The best and most effective politicians are known for their brilliant means of employing fear to convince the public that their policy platform is the only option to save them, their country and possibly even the world at large from uncertain doom.
The thing is, this is only an effective tactic when used with terrifying scenarios that are at least halfway plausible and in some, vague way believably in proportion to what the policy might cost the public.
You can’t, for example, scare Americans into believing that, if a massive, trillion-dollar spending bill hadn’t been passed, a single freak accident involving a bridge and a firetruck could occur. That’s simply not the terrifying reality anyone is faced with on a routine basis.
As it happens, this isn’t a random example: It is actually exactly what a rather chilly and slightly incoherent President Joe Biden recently pointed to as a perfectly good reason as to why his bloated infrastructure bill was vital to the future of our country.
Because without it, Biden says, bridges could … break … and firetrucks might … have a hard time getting to … fires?
This is not a joke. He really said this:
Biden: “How do I cross a bridge in a snowstorm… What happens if the bridge collapses and there’s a fire on the other side? It’s gonna take ten miles longer to get to the fire. People could die.” pic.twitter.com/sJ6RAX5KoW
— The Post Millennial (@TPostMillennial) November 16, 2021
Standing in front of one of these apparently critically unstable bridges in New Hampshire, on Tuesday, one day after signing the $1.2 trillion infrastructure deal, Biden said Americans are supposedly having “conversations around those kitchen tables” that he eloquently described as, and I quote “both profound as they are ordinary.”
“How do I cross a bridge in a snowstorm?” Biden’s imaginary public is vitally concerned about, he said. “What happen — no, I um, no, think about it — you know, you’re in a situation — what happens if the bridge collapses and there’s a fire on the other side? It’s going to take 10 miles longer to get to the fire. People could die. I mean, this is real. This is real stuff.”
With all due respect, Mr. President, no. No, this is not, in fact, “real stuff.”
Americans are not sitting around their kitchen tables fretting over bridges that could just crumble, out of the blue, without warning, leaving fire victims to fend for themselves.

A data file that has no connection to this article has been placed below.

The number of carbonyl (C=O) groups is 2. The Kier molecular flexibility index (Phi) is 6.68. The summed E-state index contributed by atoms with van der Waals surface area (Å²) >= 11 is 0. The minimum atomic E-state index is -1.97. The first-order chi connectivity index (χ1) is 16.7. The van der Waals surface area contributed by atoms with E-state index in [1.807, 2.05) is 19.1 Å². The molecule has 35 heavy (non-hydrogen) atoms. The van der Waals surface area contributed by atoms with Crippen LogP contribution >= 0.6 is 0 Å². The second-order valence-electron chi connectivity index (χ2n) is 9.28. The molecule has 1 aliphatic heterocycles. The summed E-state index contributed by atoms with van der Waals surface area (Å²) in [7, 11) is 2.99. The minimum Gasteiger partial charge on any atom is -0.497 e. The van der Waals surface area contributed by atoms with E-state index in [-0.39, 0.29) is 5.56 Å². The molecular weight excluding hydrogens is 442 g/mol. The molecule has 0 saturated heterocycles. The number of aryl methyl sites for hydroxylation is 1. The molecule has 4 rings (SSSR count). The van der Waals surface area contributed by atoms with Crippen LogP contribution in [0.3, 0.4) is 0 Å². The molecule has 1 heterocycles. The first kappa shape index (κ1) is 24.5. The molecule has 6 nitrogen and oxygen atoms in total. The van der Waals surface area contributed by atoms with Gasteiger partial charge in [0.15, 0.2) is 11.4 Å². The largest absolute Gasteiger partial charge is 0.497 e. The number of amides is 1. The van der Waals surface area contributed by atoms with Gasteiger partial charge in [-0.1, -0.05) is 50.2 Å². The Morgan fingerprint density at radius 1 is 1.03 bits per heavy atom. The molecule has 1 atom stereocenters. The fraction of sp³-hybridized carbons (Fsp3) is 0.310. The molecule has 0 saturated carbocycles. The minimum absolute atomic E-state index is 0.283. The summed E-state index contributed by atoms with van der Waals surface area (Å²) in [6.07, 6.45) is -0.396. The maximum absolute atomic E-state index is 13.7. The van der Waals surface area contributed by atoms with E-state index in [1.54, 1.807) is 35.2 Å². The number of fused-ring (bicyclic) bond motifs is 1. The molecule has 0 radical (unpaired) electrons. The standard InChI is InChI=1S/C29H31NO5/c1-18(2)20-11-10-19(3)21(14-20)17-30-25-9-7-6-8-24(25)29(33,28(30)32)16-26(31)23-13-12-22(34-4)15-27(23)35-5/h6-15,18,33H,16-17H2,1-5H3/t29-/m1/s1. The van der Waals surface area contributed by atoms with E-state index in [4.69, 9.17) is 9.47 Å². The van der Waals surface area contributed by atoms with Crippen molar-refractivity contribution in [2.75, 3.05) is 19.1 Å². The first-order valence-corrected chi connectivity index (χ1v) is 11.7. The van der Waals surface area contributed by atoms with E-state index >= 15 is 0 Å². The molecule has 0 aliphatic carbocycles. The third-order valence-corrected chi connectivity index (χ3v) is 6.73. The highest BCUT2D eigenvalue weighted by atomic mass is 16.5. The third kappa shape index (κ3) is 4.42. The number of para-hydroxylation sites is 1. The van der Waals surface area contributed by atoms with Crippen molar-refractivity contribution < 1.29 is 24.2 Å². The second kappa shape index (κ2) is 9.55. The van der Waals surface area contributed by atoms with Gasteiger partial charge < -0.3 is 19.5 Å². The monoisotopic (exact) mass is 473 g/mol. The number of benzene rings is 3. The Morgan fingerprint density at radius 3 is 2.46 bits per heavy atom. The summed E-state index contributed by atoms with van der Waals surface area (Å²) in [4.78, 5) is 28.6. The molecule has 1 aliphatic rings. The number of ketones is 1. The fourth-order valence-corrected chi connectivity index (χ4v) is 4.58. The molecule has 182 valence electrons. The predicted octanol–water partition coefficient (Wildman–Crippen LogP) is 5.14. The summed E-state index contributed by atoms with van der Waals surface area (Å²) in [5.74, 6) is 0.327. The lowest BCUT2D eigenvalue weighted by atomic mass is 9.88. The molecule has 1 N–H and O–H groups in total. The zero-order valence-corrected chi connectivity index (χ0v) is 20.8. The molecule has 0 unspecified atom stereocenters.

I’d be shocked if anyone, at all, anywhere in America has ever actually posited this scenario to a member of their family. Maybe an 8-year-old once asked their parents if this could happen.
It certainly sounds like something I’d worry about at 3 a.m., when I’m half asleep and find myself reliving awkward comments I made 15 years ago to people I’ve never spoken to since or wondering how I’d afford gas if I had to drive 60 miles every day to take my husband to the hospital to get treatment for a deadly disease he doesn’t have and that I’d have no rational reason to believe he’d get diagnosed with during daylight hours.
Other than overcurious young learners and irrational, semi-conscious adults, however, I don’t think anyone with any real experience with the countless concerns facing everyday Americans is worried about bridges just falling down left and right, and certainly not to the extent that this was their deciding factor in their support for the $1.2 trillion infrastructure bill.
Now, to be fair to Mr. Biden, it is true that, perhaps, hypothetically, a bridge could collapse when there is a fire on the other side, causing a fire truck to travel an extra 10 miles.
As conservative pundit Ben Shapiro pointed out with his own hypothetical, other things could possibly happen, as well:
“What if your wife is pregnant and you’re trying to drive to the hospital when all the roads are flooded and begin to crumble and you’re attacked by sharks? WHAT THEN, HUH? THEN YOU’D LOVE THIS BILL, WOULDN’T YOU?
— Ben Shapiro (@benshapiro) November 17, 2021
Of course, I think we all have to agree that Fox News Radio host Trey Radel has the most plausible scenario:
Well, Ben, if a man was walking down the street in a canoe and the wheel fell off how many pancakes would it take to fill a three-story building? The answer is 12 because birds don’t have teeth.
— Trey Radel (@treyradel) November 17, 2021
Makes about as much sense as Biden’s off-base imaginings of what Americans are concerned about.
This bill is not simply about bridges and roads. This bill was a major cornerstone of Biden’s wildly radical progressive agenda and not even half of it is even going toward funding infrastructure projects.
It’s already insulting to pass this bill off as simply about keeping roads and bridges intact, since we all know it goes well beyond making sure that firetrucks have roadways and bridges to travel on, but it’s just that much more so that he thought up this ridiculous scenario to try to justify all the spending on everything else the bill contains.
This article appeared originally on The Western Journal.